When the conclusions of the $1.4 million McKinsey Lebanon Economic Vision first came to light, social media feeds were flooded with videos praising the consultancy firm’s magical solutions to the country’s economic woes: avocado and cannabis.
Many even began to imagine a Lebanon on its way to becoming an avocado toast and cannabis-infused-water-pipe millennials’ paradise.
These headline grabbing snippets from the McKinsey report actually hid the core of the firm’s diagnostic of the Lebanese economy. An economy that “over the last 40 years, did not create any significant incremental wealth,” and in which “persistent corruption and legislative inefficiencies have further perpetuated the government’s inability to spur economic growth.” The country has, the report states, an “unconducive business environment and lagging infrastructure” (Lebanon ranks 133 out of 190 countries for ease of doing business, and 121 out of 137 countries for road infrastructure). The avocado and cannabis wow factor also did not allow for a critical reading of the report’s sector-specific recommendations and action plans, in particular its policy initiatives for agriculture.
To put McKinsey’s proposed agricultural plan in context requires reflection on the country’s historical agricultural policies. In 1920, after Mount Lebanon had suffered a devastating famine during World War I, the food security prerogative was the key argument in justifying Beirut and Mount Lebanon’s annexation of the Bekaa, Akkar, and the south (the formation of the “Grand Liban” that would then become the independent modern state of Lebanon). In fact, Lebanese leaders at the time thought of agriculture in the annexed regions as a food production sector that could answer food security needs. However, this vision changed in the early 1950s with the oil boom and the increasing demand for fruits and vegetables (i.e. high-value crops) from the Arab Gulf states. Lebanon’s ruling class of bankers, traders, and large estate landlords saw a great business opportunity, and so supported the transformation of local agricultural systems in the annexed regions into export-oriented agriculture. Quickly, citrus, apples, apricot and cherry orchards, and intensive potato production came to replace wheat, barley, lentils, and small ruminant grazing areas. The tobacco monopoly was also an effective way for the Lebanese ruling class to control farmers and generate significant income through exclusive rights to tobacco exports and the local sale of cigarettes. The lack of pro-poor rural development policies—coupled with the clientelism governing dynamics between political elites with local farmers and workers—widened inequality and failed to generate jobs in rural areas. Consequently, Beirut city’s poverty belt grew, contributing to the gradual descent of the country into the mid-1970’s civil war.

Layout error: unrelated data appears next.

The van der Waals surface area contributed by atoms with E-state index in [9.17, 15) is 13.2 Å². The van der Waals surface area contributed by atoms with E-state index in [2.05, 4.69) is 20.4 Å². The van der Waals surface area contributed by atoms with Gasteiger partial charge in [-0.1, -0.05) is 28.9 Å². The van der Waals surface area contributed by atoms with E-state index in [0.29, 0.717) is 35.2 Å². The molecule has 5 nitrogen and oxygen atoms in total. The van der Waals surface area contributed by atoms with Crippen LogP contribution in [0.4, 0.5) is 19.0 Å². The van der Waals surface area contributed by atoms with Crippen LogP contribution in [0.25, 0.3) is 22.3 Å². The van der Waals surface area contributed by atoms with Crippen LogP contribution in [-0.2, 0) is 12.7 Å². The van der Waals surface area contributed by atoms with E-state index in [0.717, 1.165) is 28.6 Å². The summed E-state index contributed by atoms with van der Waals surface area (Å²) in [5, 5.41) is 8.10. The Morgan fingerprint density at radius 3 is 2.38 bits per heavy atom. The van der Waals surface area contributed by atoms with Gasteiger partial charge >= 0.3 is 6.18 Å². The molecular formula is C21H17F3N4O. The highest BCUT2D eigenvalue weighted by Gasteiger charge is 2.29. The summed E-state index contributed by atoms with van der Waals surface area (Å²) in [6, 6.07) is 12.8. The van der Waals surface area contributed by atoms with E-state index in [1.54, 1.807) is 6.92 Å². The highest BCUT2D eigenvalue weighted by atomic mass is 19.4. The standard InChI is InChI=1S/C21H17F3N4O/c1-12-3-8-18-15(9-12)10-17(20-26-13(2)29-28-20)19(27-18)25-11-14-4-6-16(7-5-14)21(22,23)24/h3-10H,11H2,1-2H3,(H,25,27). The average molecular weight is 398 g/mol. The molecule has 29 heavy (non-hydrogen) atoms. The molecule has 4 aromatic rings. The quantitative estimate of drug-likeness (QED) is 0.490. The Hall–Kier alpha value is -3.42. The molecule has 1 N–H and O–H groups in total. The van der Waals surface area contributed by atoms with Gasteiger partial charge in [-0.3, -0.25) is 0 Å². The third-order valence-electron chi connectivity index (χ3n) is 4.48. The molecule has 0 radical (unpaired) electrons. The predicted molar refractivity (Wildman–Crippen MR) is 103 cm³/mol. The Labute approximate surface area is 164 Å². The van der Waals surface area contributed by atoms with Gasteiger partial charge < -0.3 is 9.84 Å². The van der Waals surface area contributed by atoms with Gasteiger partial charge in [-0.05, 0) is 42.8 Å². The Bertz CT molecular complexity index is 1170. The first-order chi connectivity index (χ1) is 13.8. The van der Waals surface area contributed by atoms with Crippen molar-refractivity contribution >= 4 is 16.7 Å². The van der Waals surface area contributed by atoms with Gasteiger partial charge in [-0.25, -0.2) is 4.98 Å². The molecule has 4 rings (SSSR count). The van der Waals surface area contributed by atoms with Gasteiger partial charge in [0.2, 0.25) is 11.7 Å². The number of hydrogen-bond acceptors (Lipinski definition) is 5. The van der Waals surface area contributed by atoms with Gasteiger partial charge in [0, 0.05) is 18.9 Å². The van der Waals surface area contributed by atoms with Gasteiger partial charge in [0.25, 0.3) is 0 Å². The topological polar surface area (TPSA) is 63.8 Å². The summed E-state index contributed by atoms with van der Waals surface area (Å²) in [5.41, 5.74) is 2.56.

McKinsey’s agricultural vision today does not differ greatly from that of the 1943 “Lebanese Merchant Republic” vision. The international consulting firm conceptualizes the sector as totally subordinated to trade, aspiring to become the “Middle East’s high value crops breadbasket.” The report diagnoses agriculture production as relying on low-value crops with no export potential, and characterizes it by poor access to global markets because of non-compliance with international trade standards and the lack of post-harvest infrastructure.
Based on the above conception of the role of agriculture, the McKinsey report recommends three main lines of action. First, it recommends targeting commercial farms, suggesting support to transform and transition agriculture toward higher-value crops (tomatoes, avocados) and livestock, while improving export potential by facilitating access to international markets. Second, it recognizes the need to bolster family-based farmers by promoting and supporting the application of modern methods and technologies to boost productivity, while improving the governance of the local food market. Third, it suggests the establishment of a state monopoly for the production and trade of medicinal cannabis.
The first line of action duplicates the development path that prevailed in the 1950s, i.e. supporting a process of restructuring agricultural production that would exclude farmers and producers who are unable to cope with such changes, and that would concentrate the wealth generated by farmers in the hands of input suppliers and agricultural traders. Historical development in Lebanon has shown that export-oriented agriculture does not benefit small and medium farmers—and does not induce economic growth in rural areas. An agriculture sector that is subordinate to trade will always put the interest of traders first. Furthermore, the report disregarded the impact of such changes on natural resources including water and soil. For example, the vision that tobacco and olive fields could be replaced by avocado and mango trees shows a lack of understanding of the reasons why farmers have planted tobacco and olives in the first place—resource constraints, lack of irrigation infrastructures, lack of cooperative structures, and the preference toward low-input, low-risk modes of production.